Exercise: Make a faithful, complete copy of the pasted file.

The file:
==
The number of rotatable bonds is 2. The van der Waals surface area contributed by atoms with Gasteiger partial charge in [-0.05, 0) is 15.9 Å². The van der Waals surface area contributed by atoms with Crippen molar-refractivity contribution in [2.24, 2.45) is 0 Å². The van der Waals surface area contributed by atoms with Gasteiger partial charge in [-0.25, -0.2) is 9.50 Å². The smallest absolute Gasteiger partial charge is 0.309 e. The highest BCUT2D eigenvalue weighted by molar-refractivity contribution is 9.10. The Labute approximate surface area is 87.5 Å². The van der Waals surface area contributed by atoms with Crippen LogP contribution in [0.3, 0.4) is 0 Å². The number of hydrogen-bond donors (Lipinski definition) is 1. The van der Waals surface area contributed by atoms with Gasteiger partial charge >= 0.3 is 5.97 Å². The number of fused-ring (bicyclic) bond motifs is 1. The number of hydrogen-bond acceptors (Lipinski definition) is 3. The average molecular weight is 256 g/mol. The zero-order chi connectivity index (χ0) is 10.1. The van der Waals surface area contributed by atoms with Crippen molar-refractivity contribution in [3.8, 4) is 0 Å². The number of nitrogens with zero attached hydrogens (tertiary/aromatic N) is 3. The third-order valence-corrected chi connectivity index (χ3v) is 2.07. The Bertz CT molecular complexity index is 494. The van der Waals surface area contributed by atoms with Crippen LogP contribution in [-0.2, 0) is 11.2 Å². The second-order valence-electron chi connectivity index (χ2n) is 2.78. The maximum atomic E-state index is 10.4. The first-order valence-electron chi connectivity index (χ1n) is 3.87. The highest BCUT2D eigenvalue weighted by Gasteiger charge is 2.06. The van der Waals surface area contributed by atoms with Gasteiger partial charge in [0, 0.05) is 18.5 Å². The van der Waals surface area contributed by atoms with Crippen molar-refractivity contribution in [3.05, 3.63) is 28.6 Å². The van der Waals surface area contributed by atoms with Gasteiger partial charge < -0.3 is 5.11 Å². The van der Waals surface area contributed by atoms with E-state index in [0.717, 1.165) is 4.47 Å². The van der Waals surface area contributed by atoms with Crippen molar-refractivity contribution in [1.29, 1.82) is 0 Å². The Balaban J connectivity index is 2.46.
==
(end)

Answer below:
The number of rotatable bonds is 2. The van der Waals surface area contributed by atoms with Gasteiger partial charge in [-0.05, 0) is 15.9 Å². The van der Waals surface area contributed by atoms with Crippen molar-refractivity contribution in [2.24, 2.45) is 0 Å². The van der Waals surface area contributed by atoms with Gasteiger partial charge in [-0.25, -0.2) is 9.50 Å². The smallest absolute Gasteiger partial charge is 0.309 e. The highest BCUT2D eigenvalue weighted by molar-refractivity contribution is 9.10. The Labute approximate surface area is 87.5 Å². The van der Waals surface area contributed by atoms with Crippen LogP contribution in [0.3, 0.4) is 0 Å². The number of hydrogen-bond donors (Lipinski definition) is 1. The van der Waals surface area contributed by atoms with Gasteiger partial charge >= 0.3 is 5.97 Å². The number of fused-ring (bicyclic) bond motifs is 1. The number of hydrogen-bond acceptors (Lipinski definition) is 3. The average molecular weight is 256 g/mol. The zero-order chi connectivity index (χ0) is 10.1. The van der Waals surface area contributed by atoms with Crippen molar-refractivity contribution in [3.8, 4) is 0 Å². The number of nitrogens with zero attached hydrogens (tertiary/aromatic N) is 3. The third-order valence-corrected chi connectivity index (χ3v) is 2.07. The Bertz CT molecular complexity index is 494. The van der Waals surface area contributed by atoms with Crippen LogP contribution in [-0.2, 0) is 11.2 Å². The second-order valence-electron chi connectivity index (χ2n) is 2.78. The maximum atomic E-state index is 10.4. The first-order valence-electron chi connectivity index (χ1n) is 3.87. The highest BCUT2D eigenvalue weighted by Gasteiger charge is 2.06. The van der Waals surface area contributed by atoms with Gasteiger partial charge in [0, 0.05) is 18.5 Å². The van der Waals surface area contributed by atoms with Crippen molar-refractivity contribution in [3.05, 3.63) is 28.6 Å². The van der Waals surface area contributed by atoms with Gasteiger partial charge < -0.3 is 5.11 Å². The van der Waals surface area contributed by atoms with E-state index in [0.717, 1.165) is 4.47 Å². The van der Waals surface area contributed by atoms with Crippen molar-refractivity contribution in [1.29, 1.82) is 0 Å². The Balaban J connectivity index is 2.46.